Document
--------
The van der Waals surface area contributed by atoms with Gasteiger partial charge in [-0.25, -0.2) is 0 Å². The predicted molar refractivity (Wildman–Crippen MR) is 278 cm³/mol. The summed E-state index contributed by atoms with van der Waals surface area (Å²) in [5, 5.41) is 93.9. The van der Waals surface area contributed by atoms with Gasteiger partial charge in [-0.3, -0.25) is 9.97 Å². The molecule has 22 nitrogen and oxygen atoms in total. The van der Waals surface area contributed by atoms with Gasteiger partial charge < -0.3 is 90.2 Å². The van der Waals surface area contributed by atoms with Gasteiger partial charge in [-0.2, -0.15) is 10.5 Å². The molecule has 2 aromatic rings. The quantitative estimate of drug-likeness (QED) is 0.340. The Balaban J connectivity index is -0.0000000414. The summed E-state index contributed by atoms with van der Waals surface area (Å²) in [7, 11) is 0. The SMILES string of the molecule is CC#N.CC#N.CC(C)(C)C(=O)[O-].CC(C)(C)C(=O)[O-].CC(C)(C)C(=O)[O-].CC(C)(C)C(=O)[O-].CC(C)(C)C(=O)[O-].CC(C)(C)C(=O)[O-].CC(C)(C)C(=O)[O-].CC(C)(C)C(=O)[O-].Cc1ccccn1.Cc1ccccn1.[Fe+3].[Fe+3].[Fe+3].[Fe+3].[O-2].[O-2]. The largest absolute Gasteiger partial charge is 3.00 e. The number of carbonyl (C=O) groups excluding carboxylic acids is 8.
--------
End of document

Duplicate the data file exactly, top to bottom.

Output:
The van der Waals surface area contributed by atoms with Gasteiger partial charge in [-0.25, -0.2) is 0 Å². The predicted molar refractivity (Wildman–Crippen MR) is 278 cm³/mol. The summed E-state index contributed by atoms with van der Waals surface area (Å²) in [5, 5.41) is 93.9. The van der Waals surface area contributed by atoms with Gasteiger partial charge in [-0.3, -0.25) is 9.97 Å². The molecule has 22 nitrogen and oxygen atoms in total. The van der Waals surface area contributed by atoms with Gasteiger partial charge < -0.3 is 90.2 Å². The van der Waals surface area contributed by atoms with Gasteiger partial charge in [-0.2, -0.15) is 10.5 Å². The molecule has 2 aromatic rings. The quantitative estimate of drug-likeness (QED) is 0.340. The Balaban J connectivity index is -0.0000000414. The summed E-state index contributed by atoms with van der Waals surface area (Å²) in [7, 11) is 0. The SMILES string of the molecule is CC#N.CC#N.CC(C)(C)C(=O)[O-].CC(C)(C)C(=O)[O-].CC(C)(C)C(=O)[O-].CC(C)(C)C(=O)[O-].CC(C)(C)C(=O)[O-].CC(C)(C)C(=O)[O-].CC(C)(C)C(=O)[O-].CC(C)(C)C(=O)[O-].Cc1ccccn1.Cc1ccccn1.[Fe+3].[Fe+3].[Fe+3].[Fe+3].[O-2].[O-2]. The largest absolute Gasteiger partial charge is 3.00 e. The number of carbonyl (C=O) groups excluding carboxylic acids is 8.